Actian Brings Graph Analysis To Big Data - InformationWeek

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Actian Brings Graph Analysis To Big Data

Actian adds in-memory, parallel processing engine for graph analysis based on SPARQL. Can it compete with popular alternatives?

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Actian on Tuesday announced that it's adding a graph-analysis engine to its big data portfolio, which already includes a SQL-on-Hadoop offering as well as several relational databases and data-integration software.

Graph analysis is applied to uncover networked relationships among people, places, things, and entities. It's at the core of Facebook's ability to uncover relationships, and in business it's used to uncover customer relationships in retail and telecommunications; governance and compliance relationships and risks in financial services industries; and claim and readmission risk analysis in healthcare.

Actian's new graph analysis option is SPARQLverse, an in-memory engine that employs the World Wide Web Consortium's (W3C) SPARQL Protocol and RDF Query Language standard. SPARQLverse was developed by SPARQL City, a separate software engineering company that Actian has invested in but that has limited sales and marketing capacity of its own. Actian will act as a SPARQLverse reseller.

[Want to hear about a different approach to delivering multiple data-analysis options? Read Teradata Brings Graph Analysis To SQL.]

There's no shortage of popular products that have implemented SPARQL, including popular databases from IBM and Oracle and graph-analysis-specific products including Neo4J, Cray's Urika-GD, and Sqrrl (built on Apache Accumulo). Other popular or up-and-coming graph-analysis options that don't use SPARQL include Apache Spark GraphX, Apache Giraph, the Titan distributed graph database, and Teradata's SQL-GR engine.

So why use SPARQLverse when other options offer either wide adoption and popularity or, in the case of Apache Spark and Teradata, multiple analysis options on a single analytic platform?

Products that don't use SPARQL "have no standard, declarative, SQL-like language," according to Barry Zane, SPARQL City's CEO, while other products "can't match SPARQLverse in-memory, parallel-processing performance," he says.

Zane points to SPARQL City benchmark tests that show that its product runs 10 times faster on 100 times the data volume handled by "other graph solutions." The list of other products includes less-well-known products including the Java engine ARQ on top of open source Jena, the Redland RDF Processor, Java-based Sesame, and OpenLink Virtuoso.

SPARQLverse can run on top of Hadoop and also query Hadoop as well as relational and NoSQL sources, but it's a separate engine from the Actian Analytics Platform Hadoop SQL Edition. Actian describes its collection of products as an analytics platform, but it has yet to integrate separate products in terms of administration or analysis -- a Spark vision and strength that companies including Teradata have tried to match.

SPARQLverse can also run as a stand-alone, distributed cluster on HDFS. SPARQL City is working with a big investment bank as a beta customer, according to Zane, but he said he could not disclose the name of the company.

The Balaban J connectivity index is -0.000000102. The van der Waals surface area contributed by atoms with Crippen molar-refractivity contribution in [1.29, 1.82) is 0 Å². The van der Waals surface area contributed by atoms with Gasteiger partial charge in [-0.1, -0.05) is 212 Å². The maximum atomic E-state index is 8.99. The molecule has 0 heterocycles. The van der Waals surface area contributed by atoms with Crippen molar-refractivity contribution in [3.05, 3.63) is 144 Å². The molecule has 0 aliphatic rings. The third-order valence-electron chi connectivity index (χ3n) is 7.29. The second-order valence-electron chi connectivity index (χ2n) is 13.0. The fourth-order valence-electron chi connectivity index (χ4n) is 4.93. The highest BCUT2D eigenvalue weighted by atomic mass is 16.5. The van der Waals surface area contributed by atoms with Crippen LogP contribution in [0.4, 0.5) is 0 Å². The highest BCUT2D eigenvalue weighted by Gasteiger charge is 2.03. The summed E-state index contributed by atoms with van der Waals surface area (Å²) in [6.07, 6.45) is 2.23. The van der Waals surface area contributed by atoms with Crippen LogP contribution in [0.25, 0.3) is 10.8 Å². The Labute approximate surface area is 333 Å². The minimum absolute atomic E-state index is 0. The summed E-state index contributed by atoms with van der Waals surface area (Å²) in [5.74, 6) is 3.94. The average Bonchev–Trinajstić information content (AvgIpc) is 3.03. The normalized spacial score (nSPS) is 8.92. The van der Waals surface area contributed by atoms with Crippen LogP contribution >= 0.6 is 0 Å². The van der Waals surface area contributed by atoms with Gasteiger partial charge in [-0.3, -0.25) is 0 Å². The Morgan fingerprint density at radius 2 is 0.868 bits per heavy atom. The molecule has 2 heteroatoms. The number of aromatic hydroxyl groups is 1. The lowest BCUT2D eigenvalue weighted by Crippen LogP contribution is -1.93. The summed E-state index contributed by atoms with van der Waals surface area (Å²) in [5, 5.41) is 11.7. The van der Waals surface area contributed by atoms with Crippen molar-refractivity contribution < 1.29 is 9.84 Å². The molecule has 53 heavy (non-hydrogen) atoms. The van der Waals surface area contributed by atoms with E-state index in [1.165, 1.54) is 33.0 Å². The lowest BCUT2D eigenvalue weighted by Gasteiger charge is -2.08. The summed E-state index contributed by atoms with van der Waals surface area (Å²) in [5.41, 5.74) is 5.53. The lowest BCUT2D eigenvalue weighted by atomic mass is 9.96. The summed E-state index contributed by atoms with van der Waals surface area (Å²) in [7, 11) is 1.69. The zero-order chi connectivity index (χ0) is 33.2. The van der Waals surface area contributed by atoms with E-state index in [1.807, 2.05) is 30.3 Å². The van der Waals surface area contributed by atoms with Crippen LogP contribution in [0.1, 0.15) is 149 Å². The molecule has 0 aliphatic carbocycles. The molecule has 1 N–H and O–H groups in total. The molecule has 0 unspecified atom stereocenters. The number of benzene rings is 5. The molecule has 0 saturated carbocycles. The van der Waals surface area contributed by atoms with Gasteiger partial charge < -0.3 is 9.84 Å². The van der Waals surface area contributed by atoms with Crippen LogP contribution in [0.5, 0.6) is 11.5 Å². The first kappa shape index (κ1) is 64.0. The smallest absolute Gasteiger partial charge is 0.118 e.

SPARQL City is developing applications including insider-trading and derivatives reporting. The insider-trading app looks across trading data and geospatial information to uncover non-obvious connections among traders. The derivatives-reporting app looks at product and geospatial data to accurately identify the source of derivatives products worldwide.

Actian says it's considering an even wider scope of graph-analysis applications, including fraud detection, DNA research, customer-influence analysis, and Internet-of-Things log analysis.

What will you use for your big data platform? A high-scale relational database? NoSQL database? Hadoop? Event-processing technology? One size doesn't fit all. Here's how to decide. Get the new Pick Your Platform For Big Data issue of InformationWeek Tech Digest today. (Free registration required.)

Doug Henschen is Executive Editor of InformationWeek, where he covers the intersection of enterprise applications with information management, business intelligence, big data and analytics. He previously served as editor in chief of Intelligent Enterprise, editor in chief of ... View Full Bio

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D. Henschen
D. Henschen,
User Rank: Author
11/4/2014 | 3:18:07 PM
If I could invest in tech...
To avoid conflicts of interest, our company forbids reporters from investing directly in tech companies that they cover or even get close to covering. As near as I can get is buying an ETF or mutual fund that has shares of ALL tech securities. Were that not the case, I'd put my money on companies seriously backing Apache Spark, which offers a compelling combination of analysis approaches including machine learning, SQL, graph, streaming data analysis and more.

Now the caveats: The Spark one-stop-shop for analytics concept is being widely copied, and it's also a threat to many vendors who know their best chance of making money in the long term CAN'T rest on providing a commoditized storage platform (like Hadoop). It's also true that it's not easy being best at many different forms of a analysis, so look for best-of-breed threats in individual analysis domains. I think 2015 will be a crucial year for Databricks/Apache Spark to prove that it has a highly usable, highly versatile analytics platform that can support efficient analysis workflows and emedding of decision- and prediction-services into applications.
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